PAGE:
Wow wee oh my - trying to hack away at my £54k debt (was even about to book a holiday)

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  • enthusiasticsaver
    enthusiasticsaver Posts: 15,556 Ambassador
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    You have made a good start but I would caution you against transferring the debt to your mortgage. Firstly because turning unsecured debt to secured is unwise as it risks your home. If you were made unemployed or got sick you would have to find the money to pay your now larger mortgage and having taken a mortgage payment holiday this will be a mark against you anyway. The second reason is because shifting debt on to your mortgage deludes yourself you have sorted the debt. You haven't and it means you have no motivation to change your spending habits which are the reason for the debt in the first place. Transferring your debt to the mortgage sounds like a quick and easy fix. In reality it means you will be paying off this £50k plus the rest of your mortgage over the next 25 or 30 years along with the interest. A much more expensive way of clearing it. 
    Wise words as always and thanks. I genuinely forgot that I did this just over two years ago with my rental property as a 'fresh start' then quickly booked a holiday to the US for christmas! And i take it you are not a fan/it is not advised to do the 50/50 approach - so get my debt down to circa £25k then pay the rest off with a remortgage? Please don't laugh but i remembered that i (used to)  have a £50 pedicure and manicure each month. Was looking over old statements and could not figure out the £50 cash withdrawal each month 
    There is no such thing as as fresh start with debt.  You either repay it or you consolidate it which is more expensive and leads to higher debt in the long run.  Never heard of the 50/50 approach and no I am not a fan of consolidating debt ever.  Moving high interest credit cards to 0% is acceptable providing people actually pay it off within the deal period and do not just use it as an excuse to carry on with minimums. Your £50 pedicure and manicures will have cost you a lot more if you take interest into account.  It is enlightening isn't it to go over past bank statements before the penny drops?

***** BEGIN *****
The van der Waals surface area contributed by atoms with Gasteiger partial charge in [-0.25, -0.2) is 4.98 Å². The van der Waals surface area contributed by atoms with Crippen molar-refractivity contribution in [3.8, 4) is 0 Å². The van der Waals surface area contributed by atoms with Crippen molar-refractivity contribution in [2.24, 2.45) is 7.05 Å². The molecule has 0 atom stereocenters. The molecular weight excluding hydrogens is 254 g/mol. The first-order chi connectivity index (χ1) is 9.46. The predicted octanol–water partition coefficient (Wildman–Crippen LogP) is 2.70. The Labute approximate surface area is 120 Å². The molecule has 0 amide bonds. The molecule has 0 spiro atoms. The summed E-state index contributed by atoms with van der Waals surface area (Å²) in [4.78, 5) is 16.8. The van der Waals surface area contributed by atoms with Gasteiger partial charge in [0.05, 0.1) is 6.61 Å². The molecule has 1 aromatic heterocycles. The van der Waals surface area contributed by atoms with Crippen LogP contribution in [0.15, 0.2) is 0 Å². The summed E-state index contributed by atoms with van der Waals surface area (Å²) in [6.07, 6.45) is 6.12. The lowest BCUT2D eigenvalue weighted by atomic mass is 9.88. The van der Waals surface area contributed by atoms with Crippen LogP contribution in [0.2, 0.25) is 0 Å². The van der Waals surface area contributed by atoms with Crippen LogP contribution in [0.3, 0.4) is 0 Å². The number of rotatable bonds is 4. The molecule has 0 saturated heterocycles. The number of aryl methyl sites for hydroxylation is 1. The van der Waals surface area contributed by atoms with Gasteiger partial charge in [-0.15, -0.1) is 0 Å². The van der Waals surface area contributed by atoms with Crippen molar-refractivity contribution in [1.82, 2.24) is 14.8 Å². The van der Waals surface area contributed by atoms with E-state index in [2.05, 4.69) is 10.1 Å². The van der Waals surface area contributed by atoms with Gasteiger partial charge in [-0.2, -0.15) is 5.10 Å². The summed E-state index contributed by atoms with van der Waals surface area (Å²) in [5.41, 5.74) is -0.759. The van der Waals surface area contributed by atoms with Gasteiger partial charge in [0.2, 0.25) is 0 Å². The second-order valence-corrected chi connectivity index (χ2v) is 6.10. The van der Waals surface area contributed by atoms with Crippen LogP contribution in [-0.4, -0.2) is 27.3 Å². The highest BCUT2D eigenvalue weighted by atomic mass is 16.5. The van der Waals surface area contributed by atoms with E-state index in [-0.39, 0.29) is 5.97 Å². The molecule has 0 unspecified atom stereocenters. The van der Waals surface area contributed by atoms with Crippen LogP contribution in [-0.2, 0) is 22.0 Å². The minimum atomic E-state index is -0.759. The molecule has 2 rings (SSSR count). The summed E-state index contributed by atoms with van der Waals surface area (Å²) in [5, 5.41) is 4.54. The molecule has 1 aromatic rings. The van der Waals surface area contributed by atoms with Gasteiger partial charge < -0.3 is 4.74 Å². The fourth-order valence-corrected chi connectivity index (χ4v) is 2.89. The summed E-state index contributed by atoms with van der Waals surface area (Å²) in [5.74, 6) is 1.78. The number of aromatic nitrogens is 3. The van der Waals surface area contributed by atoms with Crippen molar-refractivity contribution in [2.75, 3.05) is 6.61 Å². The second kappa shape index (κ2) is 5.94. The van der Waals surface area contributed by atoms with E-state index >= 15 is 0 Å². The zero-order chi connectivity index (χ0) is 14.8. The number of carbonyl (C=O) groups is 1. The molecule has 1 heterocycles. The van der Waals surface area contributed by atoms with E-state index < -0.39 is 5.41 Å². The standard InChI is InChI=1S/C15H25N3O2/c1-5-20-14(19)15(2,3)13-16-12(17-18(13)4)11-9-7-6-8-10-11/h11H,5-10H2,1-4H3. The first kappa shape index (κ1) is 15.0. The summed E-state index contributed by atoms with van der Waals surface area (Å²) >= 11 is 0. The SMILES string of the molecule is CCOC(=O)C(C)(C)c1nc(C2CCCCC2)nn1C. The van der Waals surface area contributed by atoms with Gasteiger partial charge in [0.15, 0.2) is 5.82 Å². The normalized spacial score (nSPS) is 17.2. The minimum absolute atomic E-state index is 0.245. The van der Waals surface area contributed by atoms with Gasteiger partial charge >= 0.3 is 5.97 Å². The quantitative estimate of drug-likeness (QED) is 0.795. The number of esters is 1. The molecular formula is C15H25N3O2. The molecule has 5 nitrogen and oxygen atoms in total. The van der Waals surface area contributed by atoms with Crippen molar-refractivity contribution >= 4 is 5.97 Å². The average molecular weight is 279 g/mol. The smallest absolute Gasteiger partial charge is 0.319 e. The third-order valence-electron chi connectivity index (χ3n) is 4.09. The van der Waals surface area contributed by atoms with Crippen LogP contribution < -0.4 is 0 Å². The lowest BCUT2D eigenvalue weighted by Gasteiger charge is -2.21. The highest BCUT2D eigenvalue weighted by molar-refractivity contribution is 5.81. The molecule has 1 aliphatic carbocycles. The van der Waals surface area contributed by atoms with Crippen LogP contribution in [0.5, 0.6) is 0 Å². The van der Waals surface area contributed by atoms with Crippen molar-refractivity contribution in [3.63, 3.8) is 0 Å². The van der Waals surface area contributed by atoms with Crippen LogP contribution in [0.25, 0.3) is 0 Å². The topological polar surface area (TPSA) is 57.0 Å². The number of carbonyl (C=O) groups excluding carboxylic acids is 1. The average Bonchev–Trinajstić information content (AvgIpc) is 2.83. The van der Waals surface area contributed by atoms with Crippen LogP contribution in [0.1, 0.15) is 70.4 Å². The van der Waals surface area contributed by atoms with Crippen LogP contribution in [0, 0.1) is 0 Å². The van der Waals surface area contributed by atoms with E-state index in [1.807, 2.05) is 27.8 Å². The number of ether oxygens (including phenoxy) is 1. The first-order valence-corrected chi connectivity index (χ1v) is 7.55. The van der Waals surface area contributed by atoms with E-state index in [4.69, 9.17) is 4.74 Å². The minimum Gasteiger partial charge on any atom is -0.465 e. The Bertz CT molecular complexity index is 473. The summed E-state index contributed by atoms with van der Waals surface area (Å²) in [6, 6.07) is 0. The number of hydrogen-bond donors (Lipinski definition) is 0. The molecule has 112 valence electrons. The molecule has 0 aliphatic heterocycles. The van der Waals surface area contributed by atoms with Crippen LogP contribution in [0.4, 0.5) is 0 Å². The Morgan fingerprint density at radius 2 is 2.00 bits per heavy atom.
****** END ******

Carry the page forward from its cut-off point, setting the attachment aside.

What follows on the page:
I’m a Forum Ambassador and I support the Forum Team on the Debt free Wannabe, Budgeting and Banking and Savings and Investment boards. If you need any help on these boards, do let me know. Please note that Ambassadors are not moderators. Any posts you spot in breach of the Forum Rules should be reported via the report button, or by emailing forumteam@moneysavingexpert.com. All views are my own and not the official line of MoneySavingExpert.
  • You have made a good start but I would caution you against transferring the debt to your mortgage. Firstly because turning unsecured debt to secured is unwise as it risks your home. If you were made unemployed or got sick you would have to find the money to pay your now larger mortgage and having taken a mortgage payment holiday this will be a mark against you anyway. The second reason is because shifting debt on to your mortgage deludes yourself you have sorted the debt. You haven't and it means you have no motivation to change your spending habits which are the reason for the debt in the first place. Transferring your debt to the mortgage sounds like a quick and easy fix. In reality it means you will be paying off this £50k plus the rest of your mortgage over the next 25 or 30 years along with the interest. A much more expensive way of clearing it. 
    Wise words as always and thanks. I genuinely forgot that I did this just over two years ago with my rental property as a 'fresh start' then quickly booked a holiday to the US for christmas! And i take it you are not a fan/it is not advised to do the 50/50 approach - so get my debt down to circa £25k then pay the rest off with a remortgage? Please don't laugh but i remembered that i (used to)  have a £50 pedicure and manicure each month. Was looking over old statements and could not figure out the £50 cash withdrawal each month 
    There is no such thing as as fresh start with debt.  You either repay it or you consolidate it which is more expensive and leads to higher debt in the long run.  Never heard of the 50/50 approach and no I am not a fan of consolidating debt ever.  Moving high interest credit cards to 0% is acceptable providing people actually pay it off within the deal period and do not just use it as an excuse to carry on with minimums. Your £50 pedicure and manicures will have cost you a lot more if you take interest into account.  It is enlightening isn't it to go over past bank statements before the penny drops?
    Thanks. Enlightening is one way to describe it. In all honestly it never occurred to me that I should put the £50 manicure towards paying off my debt. Same with taking a mortgage holiday to pay for a holiday. Even at 2% exchanging my £50,000 into secured debt would cost me £1,000 per year for 25 years, more if the interest rate rises (which it inevitably will!). I will pay it off and not remortgage. One other thing i wanted to run by you please. I appreciate you are not a financial advisor but my rental property lets for £950 and the mortgage and service charge also comes to £950. In March 2022 I will be able to put this on a BTL interest only mortgage (it is currently a repayment mortgage). My idea is to put it on an interest only mortgage, use the balance to pay for any tax and the rest to save for other investments (not lifestyle spending!). Have you come across this before?